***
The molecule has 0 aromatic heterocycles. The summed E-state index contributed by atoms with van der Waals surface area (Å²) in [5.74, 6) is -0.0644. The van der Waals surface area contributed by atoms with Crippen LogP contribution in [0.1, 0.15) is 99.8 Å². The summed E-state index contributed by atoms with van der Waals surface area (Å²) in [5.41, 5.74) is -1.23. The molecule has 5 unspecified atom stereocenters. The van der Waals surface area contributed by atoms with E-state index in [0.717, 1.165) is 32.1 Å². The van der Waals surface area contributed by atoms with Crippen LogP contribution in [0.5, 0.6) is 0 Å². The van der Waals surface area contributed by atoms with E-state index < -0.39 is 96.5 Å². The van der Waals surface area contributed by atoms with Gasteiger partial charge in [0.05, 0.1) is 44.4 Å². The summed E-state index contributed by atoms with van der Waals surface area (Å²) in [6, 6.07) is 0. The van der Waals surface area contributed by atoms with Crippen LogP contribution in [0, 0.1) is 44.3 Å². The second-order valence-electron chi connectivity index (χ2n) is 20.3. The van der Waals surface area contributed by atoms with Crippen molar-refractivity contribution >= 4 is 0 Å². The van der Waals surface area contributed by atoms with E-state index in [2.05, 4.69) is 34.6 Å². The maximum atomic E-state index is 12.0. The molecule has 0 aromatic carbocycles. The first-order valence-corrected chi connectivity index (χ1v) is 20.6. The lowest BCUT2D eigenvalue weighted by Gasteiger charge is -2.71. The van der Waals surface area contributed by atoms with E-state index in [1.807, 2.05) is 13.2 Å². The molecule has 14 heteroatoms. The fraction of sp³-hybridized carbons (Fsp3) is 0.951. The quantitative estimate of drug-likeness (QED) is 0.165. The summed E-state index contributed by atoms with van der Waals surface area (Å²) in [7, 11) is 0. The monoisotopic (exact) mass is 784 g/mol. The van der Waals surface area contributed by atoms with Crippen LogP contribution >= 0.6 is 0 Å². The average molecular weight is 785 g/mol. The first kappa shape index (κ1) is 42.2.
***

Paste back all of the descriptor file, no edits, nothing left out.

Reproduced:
The molecule has 0 aromatic heterocycles. The summed E-state index contributed by atoms with van der Waals surface area (Å²) in [5.74, 6) is -0.0644. The van der Waals surface area contributed by atoms with Crippen LogP contribution in [0.1, 0.15) is 99.8 Å². The summed E-state index contributed by atoms with van der Waals surface area (Å²) in [5.41, 5.74) is -1.23. The molecule has 5 unspecified atom stereocenters. The van der Waals surface area contributed by atoms with E-state index in [0.717, 1.165) is 32.1 Å². The van der Waals surface area contributed by atoms with Crippen LogP contribution in [0.5, 0.6) is 0 Å². The van der Waals surface area contributed by atoms with E-state index < -0.39 is 96.5 Å². The van der Waals surface area contributed by atoms with Gasteiger partial charge in [0.05, 0.1) is 44.4 Å². The summed E-state index contributed by atoms with van der Waals surface area (Å²) in [6, 6.07) is 0. The van der Waals surface area contributed by atoms with Crippen LogP contribution in [0, 0.1) is 44.3 Å². The second-order valence-electron chi connectivity index (χ2n) is 20.3. The van der Waals surface area contributed by atoms with Crippen molar-refractivity contribution >= 4 is 0 Å². The van der Waals surface area contributed by atoms with E-state index in [2.05, 4.69) is 34.6 Å². The maximum atomic E-state index is 12.0. The molecule has 0 aromatic carbocycles. The first-order valence-corrected chi connectivity index (χ1v) is 20.6. The lowest BCUT2D eigenvalue weighted by Gasteiger charge is -2.71. The van der Waals surface area contributed by atoms with E-state index in [1.807, 2.05) is 13.2 Å². The molecule has 14 heteroatoms. The fraction of sp³-hybridized carbons (Fsp3) is 0.951. The quantitative estimate of drug-likeness (QED) is 0.165. The summed E-state index contributed by atoms with van der Waals surface area (Å²) in [7, 11) is 0. The monoisotopic (exact) mass is 784 g/mol. The van der Waals surface area contributed by atoms with Crippen LogP contribution >= 0.6 is 0 Å². The average molecular weight is 785 g/mol. The first kappa shape index (κ1) is 42.2.